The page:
Over the past twelve years, the United States has funneled a projected $1.6 trillion into its military campaign in Afghanistan. This money has dramatically upset the socioeconomic hierarchy of Afghanistan, giving rise to an elite group of billionaires and a new class of young nouveau riche. How did this wealth find its way into the hands of young Afghani citizens? In what ways has this upset influenced the nation’s politics? These are the questions that accomplished journalist Mujib Mashal set out to answer in his newest piece, to be released in the coming weeks. On Wednesday, he visited the Yale campus as a guest of the Yale Globalist to preview it.

Not much older than the students who took respite from the cold weather in the Branford common room to hear him speak, Mashal is already a successful journalist, reporting on some of the most conflict-ridden topics of our age. He has worked for The Atlantic, Harper’s, The New York Times, The Wall Street Journal, Al Jazeera English, Newsweek – The Daily Beast, The Pulitzer Center for Crisis Reporting and other international outlets. “As a journalist we tell stories,” Mashal said. Throughout the hour-long Q & A style event, his anecdotes frequently included asides about meetings with former Afghan President Hamid Karzai and other high-profile government officials.

Mashal also mentioned having met with several U.S. government officials. According to him, “In private, U.S. officials admit that they don’t know how much was spent on the war [in Afghanistan].” We do know that the amount totals to somewhere near 1.6 trillion dollars. “Even if a small chunk of this money trickled down, it made a huge change,” Mashal explained. “There were no frameworks of regulating who would get money and contracts, which created a monopoly over resources.” This gave rise to a new class of socioeconomic elite—Mashal likened this monopolization of money and resources to the rise of Russian Oligarchs after the fall of the Soviet Union in 1991.

Mashal was particularly alarmed by a truth revealed by one Afghan banker during an interview last year: “If the ten wealthiest men in Afghanistan joined hands together,” he said, “they could buy this bank, they could buy this system. They could buy this whole government.”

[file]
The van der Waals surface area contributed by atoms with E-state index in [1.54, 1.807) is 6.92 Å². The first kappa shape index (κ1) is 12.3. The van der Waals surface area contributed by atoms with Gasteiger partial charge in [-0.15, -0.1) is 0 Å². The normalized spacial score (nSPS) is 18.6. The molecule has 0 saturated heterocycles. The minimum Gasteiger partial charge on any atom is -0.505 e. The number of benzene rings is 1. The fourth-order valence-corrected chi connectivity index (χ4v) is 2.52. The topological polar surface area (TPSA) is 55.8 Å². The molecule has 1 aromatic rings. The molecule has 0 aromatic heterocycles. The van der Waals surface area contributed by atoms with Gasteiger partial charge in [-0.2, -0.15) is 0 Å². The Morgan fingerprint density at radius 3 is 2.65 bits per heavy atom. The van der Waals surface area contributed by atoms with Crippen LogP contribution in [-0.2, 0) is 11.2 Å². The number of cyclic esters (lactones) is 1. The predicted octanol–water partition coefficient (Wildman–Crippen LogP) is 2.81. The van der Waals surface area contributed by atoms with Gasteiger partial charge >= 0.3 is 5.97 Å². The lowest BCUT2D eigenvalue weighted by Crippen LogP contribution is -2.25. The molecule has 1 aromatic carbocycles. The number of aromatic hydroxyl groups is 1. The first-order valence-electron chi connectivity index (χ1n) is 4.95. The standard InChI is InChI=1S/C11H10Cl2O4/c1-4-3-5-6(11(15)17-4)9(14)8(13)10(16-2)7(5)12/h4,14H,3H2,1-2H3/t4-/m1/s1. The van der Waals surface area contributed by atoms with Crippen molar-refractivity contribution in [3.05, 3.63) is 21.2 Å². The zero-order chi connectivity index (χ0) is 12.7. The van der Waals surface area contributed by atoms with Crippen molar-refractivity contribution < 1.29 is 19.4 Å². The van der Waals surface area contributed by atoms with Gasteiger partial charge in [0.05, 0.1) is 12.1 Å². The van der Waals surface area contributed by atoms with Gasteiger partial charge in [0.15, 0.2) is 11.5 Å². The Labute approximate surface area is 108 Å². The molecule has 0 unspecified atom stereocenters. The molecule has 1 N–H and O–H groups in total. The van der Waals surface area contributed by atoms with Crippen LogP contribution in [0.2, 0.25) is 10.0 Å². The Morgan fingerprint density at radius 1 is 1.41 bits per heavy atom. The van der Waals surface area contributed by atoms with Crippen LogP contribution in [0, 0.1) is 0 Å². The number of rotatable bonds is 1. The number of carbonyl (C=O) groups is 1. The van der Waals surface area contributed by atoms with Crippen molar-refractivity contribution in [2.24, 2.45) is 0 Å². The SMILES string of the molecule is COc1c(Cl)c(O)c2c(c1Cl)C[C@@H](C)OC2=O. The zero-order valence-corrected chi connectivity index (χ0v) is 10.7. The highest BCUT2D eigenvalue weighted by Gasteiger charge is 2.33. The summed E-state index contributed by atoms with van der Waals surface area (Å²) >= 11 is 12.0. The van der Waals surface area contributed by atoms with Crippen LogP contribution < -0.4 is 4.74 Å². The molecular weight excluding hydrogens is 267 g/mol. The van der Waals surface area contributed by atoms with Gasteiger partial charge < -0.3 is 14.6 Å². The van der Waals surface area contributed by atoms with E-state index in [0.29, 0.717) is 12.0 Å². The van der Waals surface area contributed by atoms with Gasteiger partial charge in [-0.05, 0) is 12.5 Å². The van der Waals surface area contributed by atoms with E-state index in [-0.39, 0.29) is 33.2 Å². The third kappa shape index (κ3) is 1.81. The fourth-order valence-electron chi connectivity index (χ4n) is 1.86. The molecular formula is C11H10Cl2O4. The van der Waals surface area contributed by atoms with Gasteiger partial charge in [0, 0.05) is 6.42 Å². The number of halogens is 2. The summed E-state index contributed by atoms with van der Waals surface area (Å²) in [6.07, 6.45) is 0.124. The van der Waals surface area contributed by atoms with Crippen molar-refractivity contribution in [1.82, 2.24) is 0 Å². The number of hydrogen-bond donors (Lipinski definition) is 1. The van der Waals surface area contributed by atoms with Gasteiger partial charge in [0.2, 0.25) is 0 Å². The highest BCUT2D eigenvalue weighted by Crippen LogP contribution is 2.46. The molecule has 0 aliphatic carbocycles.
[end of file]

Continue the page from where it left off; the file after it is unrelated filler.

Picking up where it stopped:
According to Mashal, corruption has become so normalized in the wake of post-war monopoly wealth that “It is hard to differentiate between good income and corrupt income.” Much of this income, regardless of whether or not it is acquired by corrupt means, is generated through trucking supplies to U.S. bases. Some young entrepreneurs have earned over 100 million dollars in twelve years simply through the trucking business. In the case of some, this means transitioning from selling sesame candies on the street for a living to lounging in a flower-gilded palace – all over the course of a decade.

This class of a nouveau riche has resulted in a huge cultural impact within the nation’s borders. Young entrepreneurs have founded business ventures in everything from trucking to the importation of German energy drinks. “Within ten years we went from a country that only drank tea, not even coffee, to a country that drinks Redbull with dinner,” Mashal remarked.

As the United States slowly phases out ground troops in Afghanistan, the effects of the war still remain. “In five years, you won’t see any signs that American soldiers were ever there,” Mashal said. “But the money, the impact of the money, the way that money shaped our politics […] has irreversibly transformed the society.” Mashal reminded us that the effects of war are rarely what we expect: “It wasn’t the American soldier that had the impact in Afghanistan so much as the American money.”

 

 

 

 

 

 

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